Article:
The idea that politics is downstream from culture was popularized by Andrew Breitbart, though I’m old enough to vaguely recall others expressing this idea with less virality. As an axiom, it obtained that virality because it does succinctly capture an important facet of political theory. As you know, it has been quite influential, particularly among (but by no means limited to) the segment of the Right that is attracted to the “But he FIGHTS!” mentality and Alinskyite tactics — a faction that has been the focus of some of my recent posts.
Of course, as with most things, the reality is more complex, as an aside in a column by Mike Sabo in The Federalist recently reminded me. Sabo wrote:
“Contra Andrew Breitbart and most commentators on politics today, politics in its highest sense is not downstream from culture. ‘To know whether a culture is good or bad, healthy or unhealthy, liberating or oppressive,’ Charles Kesler once remarked, ‘one has to be able to look at it from outside or above the culture.’ That is, in the founders’ view culture should conform to principles of political justice that are true for all men everywhere.”
I have two riffs based on this observation.
The first, shorter, riff is that this observation may shed some light on the lingering “nationalism vs. patriotism/exceptionalism” debate on the Right. If you slot in “nationalism” for “culture” and “the founders’ view of political justice” for “patriotism,” that debate might advance further than it has to date.
The second, slightly longer riff has to do with a darker version of Sabo’s point that I thought I already wrote, but of course cannot seem to find now that I need it.
My darker version begins with the premise that the current political moment revolves to a significant degree around the creeping totalitarianism being popularized by the New New Left. Quite beyond the Maoists on campus, there is the SJW critique of, well, everything (that’s what makes it totalitarian). Sports events and highlights shows must be political. Standup comedy must be political. Comic books must be political. Baking wedding cakes must be political. Bathroom and locker room use must be political. Etc., etc.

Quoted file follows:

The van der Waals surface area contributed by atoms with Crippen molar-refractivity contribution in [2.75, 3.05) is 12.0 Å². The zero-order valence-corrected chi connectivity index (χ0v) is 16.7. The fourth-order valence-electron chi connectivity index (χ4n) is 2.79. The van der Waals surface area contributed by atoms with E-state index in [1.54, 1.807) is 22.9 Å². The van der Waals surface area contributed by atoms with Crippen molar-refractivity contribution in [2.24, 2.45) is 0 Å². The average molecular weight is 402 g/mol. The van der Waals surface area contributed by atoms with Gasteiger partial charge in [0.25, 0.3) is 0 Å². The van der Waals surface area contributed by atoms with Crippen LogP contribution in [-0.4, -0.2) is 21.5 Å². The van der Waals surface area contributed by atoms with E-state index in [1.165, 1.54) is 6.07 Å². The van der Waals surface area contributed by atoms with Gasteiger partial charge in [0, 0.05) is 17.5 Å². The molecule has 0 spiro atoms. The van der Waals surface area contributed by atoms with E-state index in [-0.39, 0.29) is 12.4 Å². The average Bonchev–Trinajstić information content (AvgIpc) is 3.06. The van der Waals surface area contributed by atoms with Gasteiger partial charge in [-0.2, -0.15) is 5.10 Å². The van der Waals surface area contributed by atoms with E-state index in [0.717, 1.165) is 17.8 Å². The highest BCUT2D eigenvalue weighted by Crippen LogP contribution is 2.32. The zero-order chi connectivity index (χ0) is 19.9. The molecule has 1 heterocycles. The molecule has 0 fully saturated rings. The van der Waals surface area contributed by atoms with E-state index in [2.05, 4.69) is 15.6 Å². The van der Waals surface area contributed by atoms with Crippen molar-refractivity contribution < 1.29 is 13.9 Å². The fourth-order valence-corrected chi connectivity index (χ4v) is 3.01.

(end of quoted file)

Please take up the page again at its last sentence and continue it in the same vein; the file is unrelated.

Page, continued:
What this totalitarianism represents is the effort to subsume culture into politics. It represents a reversal of Breitbart’s stream, or perhaps a crossing of streams Dr. Egon Spengler would advise against.
More seriously, it represents what has been called the Left’s “long march through the institutions.” And that point leads me to note that the “politics is downstream from culture” discussion generally does not define “culture.” Breitbart, and those running with his axiom, generally seem to mean popular culture, which is only one part of culture.
Basic sociology would suggest culture includes a number of institutions, usually including: family; education; religion; labor; government; media/art; and healthcare.
Long before the emergence of the New New Left, it is fairly easy to observe that — whether intentionally or instinctively — the Left’s agenda typically seeks to expand the government’s role at the expense of these other institutions (or failing that, to occupy and ideologically dominate said institutions). But the stream can flow both directions within these other institutions.
An obvious example this week would be the House’s passage of legislation restructuring the health insurance market and Medicaid — the second major piece of legislation in the past decade affecting the institution of healthcare. Yet healthcare is capable of affecting the culture and therefore politics, as the invention of The Pill affected the sexual revolution and the invention of the sonogram affected public attitudes about abortion.
I am not an expert on rivers and streams, but my experience is that they generally do not flow in different directions simultaneously. So perhaps we need a better metaphor for the interaction of culture and politics, particularly while navigating today’s troubled political seas (ouch).
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